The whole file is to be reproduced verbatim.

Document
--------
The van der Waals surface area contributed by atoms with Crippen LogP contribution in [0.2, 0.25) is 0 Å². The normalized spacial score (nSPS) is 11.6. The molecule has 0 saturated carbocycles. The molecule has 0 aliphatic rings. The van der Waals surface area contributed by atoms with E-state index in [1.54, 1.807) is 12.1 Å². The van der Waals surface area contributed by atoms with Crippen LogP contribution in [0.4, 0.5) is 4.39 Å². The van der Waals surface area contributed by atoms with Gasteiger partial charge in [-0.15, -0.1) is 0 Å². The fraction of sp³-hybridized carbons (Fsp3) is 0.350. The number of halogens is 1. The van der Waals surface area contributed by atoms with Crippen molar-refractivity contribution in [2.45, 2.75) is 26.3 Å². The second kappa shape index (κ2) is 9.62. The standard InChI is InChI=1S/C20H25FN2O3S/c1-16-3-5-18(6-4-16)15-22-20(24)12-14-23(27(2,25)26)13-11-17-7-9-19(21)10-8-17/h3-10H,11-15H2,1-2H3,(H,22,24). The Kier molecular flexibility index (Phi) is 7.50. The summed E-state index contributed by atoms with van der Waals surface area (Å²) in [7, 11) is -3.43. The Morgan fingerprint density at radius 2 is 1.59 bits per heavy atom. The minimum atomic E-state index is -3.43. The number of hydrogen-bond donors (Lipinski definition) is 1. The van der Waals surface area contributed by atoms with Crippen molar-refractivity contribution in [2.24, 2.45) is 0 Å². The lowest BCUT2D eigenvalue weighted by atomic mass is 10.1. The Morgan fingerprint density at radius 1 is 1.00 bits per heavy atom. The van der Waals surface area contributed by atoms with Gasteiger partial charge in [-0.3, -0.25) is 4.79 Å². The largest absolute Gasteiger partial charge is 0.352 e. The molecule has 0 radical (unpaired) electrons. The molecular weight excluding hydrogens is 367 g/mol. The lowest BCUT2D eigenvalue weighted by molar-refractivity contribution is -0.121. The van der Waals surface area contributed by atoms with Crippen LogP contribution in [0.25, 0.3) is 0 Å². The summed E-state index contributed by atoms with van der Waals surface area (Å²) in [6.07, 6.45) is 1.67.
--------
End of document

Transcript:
The van der Waals surface area contributed by atoms with Crippen LogP contribution in [0.2, 0.25) is 0 Å². The normalized spacial score (nSPS) is 11.6. The molecule has 0 saturated carbocycles. The molecule has 0 aliphatic rings. The van der Waals surface area contributed by atoms with E-state index in [1.54, 1.807) is 12.1 Å². The van der Waals surface area contributed by atoms with Crippen LogP contribution in [0.4, 0.5) is 4.39 Å². The van der Waals surface area contributed by atoms with Gasteiger partial charge in [-0.15, -0.1) is 0 Å². The fraction of sp³-hybridized carbons (Fsp3) is 0.350. The number of halogens is 1. The van der Waals surface area contributed by atoms with Crippen molar-refractivity contribution in [2.45, 2.75) is 26.3 Å². The second kappa shape index (κ2) is 9.62. The standard InChI is InChI=1S/C20H25FN2O3S/c1-16-3-5-18(6-4-16)15-22-20(24)12-14-23(27(2,25)26)13-11-17-7-9-19(21)10-8-17/h3-10H,11-15H2,1-2H3,(H,22,24). The Kier molecular flexibility index (Phi) is 7.50. The summed E-state index contributed by atoms with van der Waals surface area (Å²) in [7, 11) is -3.43. The Morgan fingerprint density at radius 2 is 1.59 bits per heavy atom. The minimum atomic E-state index is -3.43. The number of hydrogen-bond donors (Lipinski definition) is 1. The van der Waals surface area contributed by atoms with Crippen molar-refractivity contribution in [2.24, 2.45) is 0 Å². The lowest BCUT2D eigenvalue weighted by atomic mass is 10.1. The Morgan fingerprint density at radius 1 is 1.00 bits per heavy atom. The van der Waals surface area contributed by atoms with Gasteiger partial charge in [-0.3, -0.25) is 4.79 Å². The largest absolute Gasteiger partial charge is 0.352 e. The molecule has 0 radical (unpaired) electrons. The molecular weight excluding hydrogens is 367 g/mol. The lowest BCUT2D eigenvalue weighted by molar-refractivity contribution is -0.121. The van der Waals surface area contributed by atoms with Crippen LogP contribution in [0.25, 0.3) is 0 Å². The summed E-state index contributed by atoms with van der Waals surface area (Å²) in [6.07, 6.45) is 1.67.